The Big Short: How To Make A Comedy About The Financial Crisis

Oscar-nominated writer-director Adam McKay explains how he pulled it off

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Adam McKay's background is in comedy. From improv performer at Chicago's legendary Second City, through to main writer on Saturday Night Live, then co-founder of Funny Or Die, before going on to write and direct big box-office comedies such as Anchorman, Talladega Nights and The Other Guys.

So how did he come to write and direct a movie about the sub-prime mortgage collapse?

Adapted from Michael Lewis's book of the same name, The Big Short has earned four Oscar nominations, including director and adapted screenplay nominations for McKay himself, who has managed to weave a comi-tragic-educational take on the biggest man-made financial collapse in history.

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It was a chance for McKay to combine his story-telling credentials with a long-held interest in current affairs. As Anchorman and The Big Short actor Steve Carrell told The New York Times: "Adam's sense of outrage is infectious, but his anger doesn't preclude his ability to be funny about it... So the fact that he took this movie didn't surprise me at all. It seems like a perfect fit."
 

ESQ: So when did you first come across the book by Michael Lewis?

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AM: I think I read it after we did the movie The Other Guys. I read it in one night, couldn't put it down. I just thought this is one of the great books of our time.

If you want to understand what it's like to live through one of the biggest events of recent times – this is one of them.

ESQ: Did it make you angry?

Yeh, angry but also intrigued, interested. Lewis is so good at taking you inside that sub-culture of finance, behind the curtain. There were a lot of different feelings and we tried to capture that in the movie as well.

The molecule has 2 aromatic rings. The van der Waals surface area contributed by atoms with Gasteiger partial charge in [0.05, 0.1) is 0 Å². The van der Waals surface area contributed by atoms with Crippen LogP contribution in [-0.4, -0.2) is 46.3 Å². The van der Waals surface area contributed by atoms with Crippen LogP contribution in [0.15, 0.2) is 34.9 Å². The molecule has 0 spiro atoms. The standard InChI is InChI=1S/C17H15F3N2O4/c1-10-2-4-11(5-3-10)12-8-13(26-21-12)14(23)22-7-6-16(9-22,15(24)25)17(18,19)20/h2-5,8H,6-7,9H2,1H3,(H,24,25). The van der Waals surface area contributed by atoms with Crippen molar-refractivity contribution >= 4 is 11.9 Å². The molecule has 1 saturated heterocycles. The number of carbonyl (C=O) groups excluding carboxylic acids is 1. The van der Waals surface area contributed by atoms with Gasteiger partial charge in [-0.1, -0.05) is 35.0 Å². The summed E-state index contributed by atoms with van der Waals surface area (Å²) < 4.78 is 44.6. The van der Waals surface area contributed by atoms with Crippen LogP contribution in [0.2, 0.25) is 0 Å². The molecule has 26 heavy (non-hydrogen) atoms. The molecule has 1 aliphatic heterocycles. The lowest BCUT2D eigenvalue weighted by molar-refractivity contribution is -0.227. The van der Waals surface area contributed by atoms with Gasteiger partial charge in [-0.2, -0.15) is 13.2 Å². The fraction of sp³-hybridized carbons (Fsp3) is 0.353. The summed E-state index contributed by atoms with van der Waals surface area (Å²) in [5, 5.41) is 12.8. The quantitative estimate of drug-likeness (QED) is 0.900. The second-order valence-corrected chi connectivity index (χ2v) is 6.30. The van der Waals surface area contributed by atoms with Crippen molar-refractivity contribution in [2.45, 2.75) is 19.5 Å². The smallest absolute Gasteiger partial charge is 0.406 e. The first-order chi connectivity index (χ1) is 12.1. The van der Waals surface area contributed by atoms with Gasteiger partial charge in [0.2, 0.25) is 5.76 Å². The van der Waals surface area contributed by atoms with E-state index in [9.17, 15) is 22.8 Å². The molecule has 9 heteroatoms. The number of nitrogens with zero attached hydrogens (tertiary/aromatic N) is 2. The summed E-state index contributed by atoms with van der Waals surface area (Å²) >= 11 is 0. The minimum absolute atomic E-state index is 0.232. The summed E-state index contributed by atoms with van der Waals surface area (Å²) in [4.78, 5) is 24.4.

ESQ: It's a funny book as well as a deadly serious one. Is there an abusrdity to how it all unfolds that almost suits comedy?

Yeh, and the fact that you have these characters that are so idiosyncratic and strange and you've got these banks that are so pompous rolling their eyes at them; right away that's an enjoyable dynamic.

ESQ: Obviously the book has time to explain difficult concepts, whereas you didn't. Tell us about some of the techniques you used to overcome this.

While reading the book I kind of knew you had to do things like have the characters talk directly to camera. To break the cardinal rule of filmmaking which is show don't tell and to open the movie up and there were some movies I'd seen that had done it well.

One of my favourite movies of the last 10 or 15 years is 24 Hour Party People by Michael Winterbottom. I thought he did it masterfully in that movie. Energetic and smart and hip and yet I was still involved. I also did a lot of theatre in Chicago and we always used to play around with breaking the fourth wall with great results. The only downside is if you stay in it too long you lose the heart of the movie and we were just very conscious of that in the edit room.

ESQ: How well-known are the specifics of this story on the US?

Everyone was aware of it because the effects were so widespread. Millions lost homes and jobs and unemployment was up to 11 per cent. But the trick was most people on the street didn't know the real cause and the banks spread misinformation on what caused it. Every time we do a movie there are four or five motivating factors for why we want to do it and I'd definitely say that one of them was the fact that this narrative was never comprehensively concluded or fleshed out since the collapse.

ESQ: Is that one of the reasons you assembled such a stellar cast, to help make this story accessible?

It certainly helps a lot to give the movie profile and best of all they are all incredible actors who were able to pull of these characters so masterfully.

ESQ: What do you think the message of the film is? What lessons can we learn?

I would just love it if people saw this movie and because of it started talking more and if someone is up for reelection started asking questions like why they take so much money from banks and what is going on with reform. 

ESQ: Can it happen again?

The good news is that if you look at the arc of human civilisation over the last 4,000 years it seems to be moving in the right direction, we seem to be learning. At the end of the day I'm still optimistic because corruption doesn't work. If it did, we'd see a lot more of it. It's still around because people get lazy and want quick returns but more and more you're starting to see people see the dynamics of it.

The Big Short is in cinemas now